If the user does not have the right authority, a check is made if the file is in WORM state (step b30). If the file is in WORM state, a check is made whether the user ID corresponds to the special user (or belongs to a group) for WORM files (step b40); otherwise the request is rejected. If the user ID corresponds to a special user (or belongs to a special group) for WORM files, Local File System 1005 allows the operation and returns the file ID in a step b50. Thus, the special user for WORM files can read WORM files under any circumstances.

It is noted that the flows shown in FIG. 11 and in FIG. 12 can be used together in a particular embodiment of the present invention.

In accordance with a third embodiment of the present invention, the owner can be permitted to change READ and EXECUTE permission for WORM files so that the access permissions can be changed by the owner in case the mapping information on the authentication server is deleted or modified. Here, changing WRITE permission for WORM files must not be permitted, as doing so would be contrary to the basic characteristics of WORM-committed files.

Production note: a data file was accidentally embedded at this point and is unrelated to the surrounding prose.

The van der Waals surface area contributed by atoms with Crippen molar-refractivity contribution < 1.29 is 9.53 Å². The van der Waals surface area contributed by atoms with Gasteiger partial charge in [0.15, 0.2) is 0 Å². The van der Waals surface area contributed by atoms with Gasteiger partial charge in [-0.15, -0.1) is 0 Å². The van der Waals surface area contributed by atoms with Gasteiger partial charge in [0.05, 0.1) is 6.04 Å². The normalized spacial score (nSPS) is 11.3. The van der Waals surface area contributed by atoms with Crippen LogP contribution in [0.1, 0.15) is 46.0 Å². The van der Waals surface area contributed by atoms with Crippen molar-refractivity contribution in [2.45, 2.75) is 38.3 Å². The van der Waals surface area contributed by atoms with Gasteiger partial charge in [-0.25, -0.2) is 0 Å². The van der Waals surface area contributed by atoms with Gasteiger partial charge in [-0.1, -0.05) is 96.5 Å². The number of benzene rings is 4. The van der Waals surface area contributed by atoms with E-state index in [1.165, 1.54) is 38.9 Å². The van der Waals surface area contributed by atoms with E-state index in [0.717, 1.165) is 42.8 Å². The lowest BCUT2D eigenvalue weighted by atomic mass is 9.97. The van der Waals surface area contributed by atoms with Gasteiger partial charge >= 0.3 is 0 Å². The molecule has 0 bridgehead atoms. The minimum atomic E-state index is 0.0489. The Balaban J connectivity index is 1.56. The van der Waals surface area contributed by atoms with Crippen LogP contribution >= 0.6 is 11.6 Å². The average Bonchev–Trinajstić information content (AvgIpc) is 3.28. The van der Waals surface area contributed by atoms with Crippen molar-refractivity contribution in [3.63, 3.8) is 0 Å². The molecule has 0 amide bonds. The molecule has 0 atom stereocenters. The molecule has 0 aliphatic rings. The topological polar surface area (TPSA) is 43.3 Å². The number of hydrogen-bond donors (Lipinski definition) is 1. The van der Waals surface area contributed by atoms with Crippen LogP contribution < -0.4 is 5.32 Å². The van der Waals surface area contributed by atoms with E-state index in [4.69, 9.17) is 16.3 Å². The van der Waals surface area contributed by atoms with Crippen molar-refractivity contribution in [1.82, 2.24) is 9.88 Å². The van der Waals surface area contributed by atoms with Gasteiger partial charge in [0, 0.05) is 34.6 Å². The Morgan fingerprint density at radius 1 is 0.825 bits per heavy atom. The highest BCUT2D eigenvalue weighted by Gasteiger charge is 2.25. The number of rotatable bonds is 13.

FIG. 13 shows the flow diagram of changing access permission of a file or a directory according to this embodiment. In a step c00, information relating to the file is received via a request to change the access permission. Its inode is retrieved in a step c10. A check is made in a step c20 whether the user ID is root or matches the UID in the inode. If not, then the request is rejected in a step c50. If the user ID is root or matches the UID in the inode, then a check is made in a step c30 whether the file is in the WORM state. If not, then the access permission as requested is effected in a step c60. If the file is a WORM-committed file, then in a step c40 a check is made whether the access permission being changed are only read and/or execute permissions. If not match, then the change attempt is rejected. Otherwise, the access permission is effected in a step c60. Thus, even if the file is in a WORM-committed state, the operation is allowed if it changes only the READ and EXECUTE permissions. This allows the owner of the file to change READ and EXECUTE permission for WORM-committed files under any circumstances.

In accordance with a fourth embodiment of the present invention, notification of user IDs of owners of WORM files is sent to authentication server when files are committed to WORM state. The authentication server can then lock the mapping information for the user IDs to prevent it from subsequent modification or deletion.